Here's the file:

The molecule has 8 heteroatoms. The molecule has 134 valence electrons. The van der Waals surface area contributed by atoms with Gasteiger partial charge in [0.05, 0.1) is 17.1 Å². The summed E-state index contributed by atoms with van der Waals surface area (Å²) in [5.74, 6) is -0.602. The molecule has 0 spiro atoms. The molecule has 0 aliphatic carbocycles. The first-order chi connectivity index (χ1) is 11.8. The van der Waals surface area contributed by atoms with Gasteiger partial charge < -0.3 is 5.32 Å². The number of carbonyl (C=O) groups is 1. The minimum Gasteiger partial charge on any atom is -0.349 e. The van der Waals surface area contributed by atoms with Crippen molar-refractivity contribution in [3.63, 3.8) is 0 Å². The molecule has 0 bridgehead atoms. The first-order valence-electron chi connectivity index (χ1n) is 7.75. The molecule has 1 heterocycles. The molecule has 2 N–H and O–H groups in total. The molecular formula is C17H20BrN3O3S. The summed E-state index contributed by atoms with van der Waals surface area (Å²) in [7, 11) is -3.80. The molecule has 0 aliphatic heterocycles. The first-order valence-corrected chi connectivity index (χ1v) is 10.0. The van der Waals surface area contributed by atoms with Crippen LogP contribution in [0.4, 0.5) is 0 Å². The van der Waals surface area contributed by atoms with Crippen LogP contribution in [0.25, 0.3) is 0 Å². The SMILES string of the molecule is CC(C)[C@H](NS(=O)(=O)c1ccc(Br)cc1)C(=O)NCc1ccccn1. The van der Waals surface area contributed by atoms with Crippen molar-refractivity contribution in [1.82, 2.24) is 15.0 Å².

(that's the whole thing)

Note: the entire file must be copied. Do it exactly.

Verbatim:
The molecule has 8 heteroatoms. The molecule has 134 valence electrons. The van der Waals surface area contributed by atoms with Gasteiger partial charge in [0.05, 0.1) is 17.1 Å². The summed E-state index contributed by atoms with van der Waals surface area (Å²) in [5.74, 6) is -0.602. The molecule has 0 spiro atoms. The molecule has 0 aliphatic carbocycles. The first-order chi connectivity index (χ1) is 11.8. The van der Waals surface area contributed by atoms with Gasteiger partial charge < -0.3 is 5.32 Å². The number of carbonyl (C=O) groups is 1. The minimum Gasteiger partial charge on any atom is -0.349 e. The van der Waals surface area contributed by atoms with Crippen molar-refractivity contribution in [3.63, 3.8) is 0 Å². The molecule has 0 bridgehead atoms. The first-order valence-electron chi connectivity index (χ1n) is 7.75. The molecule has 1 heterocycles. The molecule has 2 N–H and O–H groups in total. The molecular formula is C17H20BrN3O3S. The summed E-state index contributed by atoms with van der Waals surface area (Å²) in [7, 11) is -3.80. The molecule has 0 aliphatic heterocycles. The first-order valence-corrected chi connectivity index (χ1v) is 10.0. The van der Waals surface area contributed by atoms with Crippen LogP contribution in [0.4, 0.5) is 0 Å². The van der Waals surface area contributed by atoms with Crippen LogP contribution in [0.25, 0.3) is 0 Å². The SMILES string of the molecule is CC(C)[C@H](NS(=O)(=O)c1ccc(Br)cc1)C(=O)NCc1ccccn1. The van der Waals surface area contributed by atoms with Crippen molar-refractivity contribution in [1.82, 2.24) is 15.0 Å².